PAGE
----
Nowhere ‘Til April

In my desk is a picture  of a jungle from somewhere
warm and green that a friend once sent me, said I could go there
live in his family’s abandoned farm any time I’d like
there’s no plumbing or electricity there and sometimes snakes
make getting to the front door difficult, but here is a picture
and I  can stay there.

I can feel the edges of the green photograph in my pocket
when I walk the dog in the winter, when I wait for her to take a crap
hovering in apparent agony over the ankle-deep snow. I can go there
any time I’d like, and there would be snakes but it would be warm.



When your parents are gone, all of the unanswered questions
must be written on pieces of paper and shoved in between rocks
whispered into tape recorders held by spiritualists

shouted from the top of a hill into a sky full of stars.
there are oracles in the caverns beneath toppled Aztec ruins
trees that take questions in spirit forests in Estonia

but all of these
are ineffective conduits for grief.


Holly Day’s poetry has recently appeared in Plainsongs, The Long Islander, and The Nashwaak Review. Her newest poetry collections are In This Place, She Is Her Own (Vegetarian Alcoholic Press), A Wall to Protect Your Eyes (Pski’s Porch Publishing), Folios of Dried Flowers and Pressed Birds(, Where We Went Wrong (Clare Songbirds Publishing), and  Into the Cracks(Golden Antelope)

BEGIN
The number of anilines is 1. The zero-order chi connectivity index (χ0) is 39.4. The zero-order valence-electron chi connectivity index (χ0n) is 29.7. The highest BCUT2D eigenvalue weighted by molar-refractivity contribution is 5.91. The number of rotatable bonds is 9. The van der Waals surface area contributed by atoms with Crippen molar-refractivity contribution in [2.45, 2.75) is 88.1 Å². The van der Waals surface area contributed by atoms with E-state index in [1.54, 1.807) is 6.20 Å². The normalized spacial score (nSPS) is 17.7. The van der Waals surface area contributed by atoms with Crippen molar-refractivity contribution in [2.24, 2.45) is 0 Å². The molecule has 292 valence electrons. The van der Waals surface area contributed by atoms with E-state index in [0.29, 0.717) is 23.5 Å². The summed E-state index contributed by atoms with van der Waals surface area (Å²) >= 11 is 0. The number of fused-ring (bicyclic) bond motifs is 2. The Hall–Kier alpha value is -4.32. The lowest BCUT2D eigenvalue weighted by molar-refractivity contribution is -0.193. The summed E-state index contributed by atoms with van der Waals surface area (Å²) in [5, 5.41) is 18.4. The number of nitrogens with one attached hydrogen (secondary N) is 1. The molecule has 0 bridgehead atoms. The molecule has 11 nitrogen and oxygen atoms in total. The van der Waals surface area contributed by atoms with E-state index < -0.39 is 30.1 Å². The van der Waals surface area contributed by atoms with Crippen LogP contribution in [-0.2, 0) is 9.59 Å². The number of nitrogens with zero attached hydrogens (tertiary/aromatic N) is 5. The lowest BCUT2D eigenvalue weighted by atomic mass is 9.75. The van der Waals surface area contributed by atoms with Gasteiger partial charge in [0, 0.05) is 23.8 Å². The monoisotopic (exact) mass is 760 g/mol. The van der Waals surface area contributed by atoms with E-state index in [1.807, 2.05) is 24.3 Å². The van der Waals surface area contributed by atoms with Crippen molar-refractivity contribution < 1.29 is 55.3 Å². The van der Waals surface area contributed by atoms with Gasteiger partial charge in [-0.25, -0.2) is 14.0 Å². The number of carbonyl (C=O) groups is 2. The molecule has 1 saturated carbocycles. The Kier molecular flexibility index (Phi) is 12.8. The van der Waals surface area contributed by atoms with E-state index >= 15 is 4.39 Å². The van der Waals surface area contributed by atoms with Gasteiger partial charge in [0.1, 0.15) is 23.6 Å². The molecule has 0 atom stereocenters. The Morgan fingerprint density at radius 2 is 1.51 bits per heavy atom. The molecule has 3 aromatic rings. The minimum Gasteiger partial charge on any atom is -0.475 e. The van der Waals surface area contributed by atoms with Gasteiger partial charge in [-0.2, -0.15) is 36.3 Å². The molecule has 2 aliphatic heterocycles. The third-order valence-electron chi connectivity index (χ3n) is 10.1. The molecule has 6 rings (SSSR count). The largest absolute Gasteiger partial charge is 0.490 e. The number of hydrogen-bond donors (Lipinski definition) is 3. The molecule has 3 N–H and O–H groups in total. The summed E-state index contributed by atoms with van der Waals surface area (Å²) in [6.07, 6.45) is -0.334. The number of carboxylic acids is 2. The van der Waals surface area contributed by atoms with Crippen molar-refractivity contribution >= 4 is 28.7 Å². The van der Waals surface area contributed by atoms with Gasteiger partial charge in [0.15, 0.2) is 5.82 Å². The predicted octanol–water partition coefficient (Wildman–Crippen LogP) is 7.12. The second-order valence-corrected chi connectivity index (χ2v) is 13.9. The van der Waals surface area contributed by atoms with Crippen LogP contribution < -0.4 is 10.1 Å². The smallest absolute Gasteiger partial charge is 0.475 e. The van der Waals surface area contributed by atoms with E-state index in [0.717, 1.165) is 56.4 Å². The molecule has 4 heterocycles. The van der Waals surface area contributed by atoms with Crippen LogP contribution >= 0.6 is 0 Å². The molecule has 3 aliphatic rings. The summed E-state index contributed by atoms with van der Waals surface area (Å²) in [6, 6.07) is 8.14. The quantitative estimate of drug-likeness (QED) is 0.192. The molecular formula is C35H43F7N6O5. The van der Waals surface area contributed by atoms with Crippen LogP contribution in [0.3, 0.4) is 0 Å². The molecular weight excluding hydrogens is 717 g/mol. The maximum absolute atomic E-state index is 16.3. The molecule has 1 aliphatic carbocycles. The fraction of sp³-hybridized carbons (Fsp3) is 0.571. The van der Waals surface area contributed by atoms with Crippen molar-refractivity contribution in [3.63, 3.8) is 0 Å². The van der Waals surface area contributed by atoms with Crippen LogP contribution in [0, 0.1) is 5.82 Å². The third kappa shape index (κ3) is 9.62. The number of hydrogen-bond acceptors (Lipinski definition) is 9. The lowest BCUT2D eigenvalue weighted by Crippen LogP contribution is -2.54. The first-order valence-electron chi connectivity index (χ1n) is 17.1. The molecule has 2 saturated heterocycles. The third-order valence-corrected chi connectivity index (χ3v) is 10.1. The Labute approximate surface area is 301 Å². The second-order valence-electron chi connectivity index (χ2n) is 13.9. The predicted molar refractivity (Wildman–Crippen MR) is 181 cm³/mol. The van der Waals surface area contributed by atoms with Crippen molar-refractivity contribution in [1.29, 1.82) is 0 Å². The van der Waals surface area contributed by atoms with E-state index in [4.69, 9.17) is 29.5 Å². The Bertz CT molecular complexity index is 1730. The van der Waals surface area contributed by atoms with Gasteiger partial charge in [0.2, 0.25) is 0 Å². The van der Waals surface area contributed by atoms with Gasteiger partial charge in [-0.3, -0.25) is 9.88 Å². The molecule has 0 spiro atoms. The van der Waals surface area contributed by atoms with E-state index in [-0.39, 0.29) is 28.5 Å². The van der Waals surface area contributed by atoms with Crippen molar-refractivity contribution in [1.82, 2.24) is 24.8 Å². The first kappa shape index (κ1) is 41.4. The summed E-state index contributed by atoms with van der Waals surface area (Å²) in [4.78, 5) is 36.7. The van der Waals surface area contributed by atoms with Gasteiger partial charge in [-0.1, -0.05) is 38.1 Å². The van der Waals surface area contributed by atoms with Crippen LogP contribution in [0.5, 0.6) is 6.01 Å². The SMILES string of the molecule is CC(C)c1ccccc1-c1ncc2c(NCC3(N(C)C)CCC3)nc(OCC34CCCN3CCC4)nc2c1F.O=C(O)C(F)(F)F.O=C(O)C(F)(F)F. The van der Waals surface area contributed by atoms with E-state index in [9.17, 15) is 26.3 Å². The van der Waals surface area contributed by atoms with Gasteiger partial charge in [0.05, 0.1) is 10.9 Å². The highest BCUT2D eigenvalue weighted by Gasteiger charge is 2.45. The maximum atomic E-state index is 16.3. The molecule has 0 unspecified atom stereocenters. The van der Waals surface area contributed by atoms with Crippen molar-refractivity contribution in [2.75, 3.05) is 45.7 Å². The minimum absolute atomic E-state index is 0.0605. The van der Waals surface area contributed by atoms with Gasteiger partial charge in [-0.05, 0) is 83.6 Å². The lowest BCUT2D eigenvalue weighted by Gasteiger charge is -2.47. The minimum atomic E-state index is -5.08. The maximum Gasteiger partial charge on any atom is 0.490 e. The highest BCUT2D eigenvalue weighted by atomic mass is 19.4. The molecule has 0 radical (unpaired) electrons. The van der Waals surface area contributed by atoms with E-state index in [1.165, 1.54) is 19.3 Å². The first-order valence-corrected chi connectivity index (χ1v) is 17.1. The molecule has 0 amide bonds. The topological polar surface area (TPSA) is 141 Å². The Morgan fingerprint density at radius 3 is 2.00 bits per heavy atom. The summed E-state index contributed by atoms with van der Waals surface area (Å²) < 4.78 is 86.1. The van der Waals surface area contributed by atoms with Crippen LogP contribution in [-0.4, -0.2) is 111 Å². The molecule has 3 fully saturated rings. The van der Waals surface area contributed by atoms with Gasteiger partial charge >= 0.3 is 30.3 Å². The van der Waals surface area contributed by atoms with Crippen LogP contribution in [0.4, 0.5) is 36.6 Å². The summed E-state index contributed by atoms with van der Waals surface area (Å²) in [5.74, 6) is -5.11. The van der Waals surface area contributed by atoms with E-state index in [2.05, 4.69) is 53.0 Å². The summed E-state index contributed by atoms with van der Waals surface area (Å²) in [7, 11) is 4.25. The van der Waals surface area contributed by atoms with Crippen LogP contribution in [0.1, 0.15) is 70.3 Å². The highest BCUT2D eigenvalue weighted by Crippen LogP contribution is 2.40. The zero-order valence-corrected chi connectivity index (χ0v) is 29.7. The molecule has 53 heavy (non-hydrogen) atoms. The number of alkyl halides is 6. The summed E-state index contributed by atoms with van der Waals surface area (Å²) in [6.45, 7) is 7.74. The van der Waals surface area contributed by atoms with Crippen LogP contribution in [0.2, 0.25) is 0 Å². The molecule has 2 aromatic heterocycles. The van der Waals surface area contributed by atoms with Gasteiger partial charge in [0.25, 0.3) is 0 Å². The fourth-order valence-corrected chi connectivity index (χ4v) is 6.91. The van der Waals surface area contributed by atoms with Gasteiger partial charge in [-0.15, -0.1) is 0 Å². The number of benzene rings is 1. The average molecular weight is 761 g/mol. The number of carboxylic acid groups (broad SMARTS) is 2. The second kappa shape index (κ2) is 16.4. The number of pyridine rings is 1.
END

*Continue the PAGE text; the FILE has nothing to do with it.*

Three poems by John Grey


Some memories are thin air.
Or they take vacations,
for years, some of them.

And they’re lazy.
Not workaholics like
the ones I’m pleased to remember.

Or they’re restless
like the people in them,
don’t stick around for
when I want to recall.

Or they’re considerate,
slip away, knowing that
a mind is limited,
and room must be available
for ideas.

As to why
you’re a stranger to me,
some memories are good
at taking orders.



The day is long but not long enough
for now the dark grimly enters the picture.

My lights come on automatically,
to mimic my breath and my heartbeat.

The closer I am to my destination,
the more endless the journey feels.

Earlier, the horizon guided me.
Now the road ahead disappears into oblivion.

Even though I know where I am
and where I’m going, the night is unsettling.

For this information is now mine alone.
I don’t know what I should be doing with it.



I can’t remember.
All I can come up with
is the white-eyed blankness of a china doll.